Bar/Bat Mitzvah: A coming-of-age ceremony


I recently asked my newly married nephew, Moshe Raskin, about what his Bar Mitzvah meant to him.

Moshe said, “The Bar Mitzvah is the first step of independence in being an adult. You are viewed as a kid before that time. You reach a certain level of independence and responsibility as a representative of the congregation. 

“Once I became a Bar Mitzvah, I could lead a benching service, be part of a minyan, lead services, read from the Torah, and receive an aliyah.”

At, in the article “The Jewish coming-of-age ceremony,” Rabbi Dov Lev writes, “Few things are associated with Judaism as much as Bar/Bat Mitzvah. The significance is that on this day the young person becomes fully responsible for keeping the commandments of the Torah.”

Rabbi Lev continued, “In Judaism, a mitzvah performed because one is commanded, is considered greater than a mitzvah performed voluntarily. This is because a person has a natural aversion to fulfilling an obligation. Yet overcoming this aversion is a sign of maturity, and this is what the Bar/Bat Mitzvah celebrates – reaching the stage of obligation.”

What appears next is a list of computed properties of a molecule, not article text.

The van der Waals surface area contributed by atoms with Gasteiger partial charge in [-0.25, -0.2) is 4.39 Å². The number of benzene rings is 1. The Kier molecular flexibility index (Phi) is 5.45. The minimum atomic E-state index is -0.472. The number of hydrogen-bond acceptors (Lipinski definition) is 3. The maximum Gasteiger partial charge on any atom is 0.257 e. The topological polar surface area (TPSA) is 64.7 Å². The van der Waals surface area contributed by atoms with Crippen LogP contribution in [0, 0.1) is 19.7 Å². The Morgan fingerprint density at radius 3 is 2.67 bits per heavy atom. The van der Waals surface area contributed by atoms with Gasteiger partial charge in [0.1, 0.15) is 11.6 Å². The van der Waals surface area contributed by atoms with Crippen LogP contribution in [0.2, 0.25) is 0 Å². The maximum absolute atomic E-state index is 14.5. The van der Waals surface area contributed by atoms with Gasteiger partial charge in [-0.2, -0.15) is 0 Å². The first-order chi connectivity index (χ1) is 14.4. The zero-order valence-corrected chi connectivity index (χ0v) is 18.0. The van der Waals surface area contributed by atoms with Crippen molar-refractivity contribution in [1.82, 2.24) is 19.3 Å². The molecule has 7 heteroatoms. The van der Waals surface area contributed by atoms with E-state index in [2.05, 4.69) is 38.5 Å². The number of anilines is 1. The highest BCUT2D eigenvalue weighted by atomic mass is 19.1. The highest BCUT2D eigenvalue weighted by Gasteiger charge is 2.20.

Moshe added to this by saying, “It is tradition to learn from the Torah. One of the first challenges of [having a Bar Mitzvah] is to overcome the fear of getting up in front of people. You have to read in a foreign language, and you do it.

“This is the first lesson in total responsibility, and gives you a sense of accomplishment.”

I asked Moshe if the boy really does become a man, or the girl a woman, on the day of his Bar Mitzvah or her Bat Mitzvah.

He said, “We are all kids at heart. Throughout life, we are given increasing responsibility and opportunities. The Bar Mitzvah is the beginning, a first step of that adult responsibility, even though you are still a child. This makes a clearer demarcation. You are not a real man yet, but you are on the path of being weaned off of being a child and learning what it means to be an adult.”

Rabbi Lev made the same point in his article.

“The Bar Mitzvah celebration … serves another purpose: to remind the young man that he is an adult and responsible for his actions. Of course, he should seek counsel with his parents and other older people, but ultimate responsibility for his actions is his own,” he wrote.

PATRICIA RASKIN, president of Raskin Resources Productions Inc., is an award-winning radio producer and Rhode Island business owner. She is the host of “The Patricia Raskin” show, a radio and podcast coach, and a board member of Temple Emanu-El, in Providence.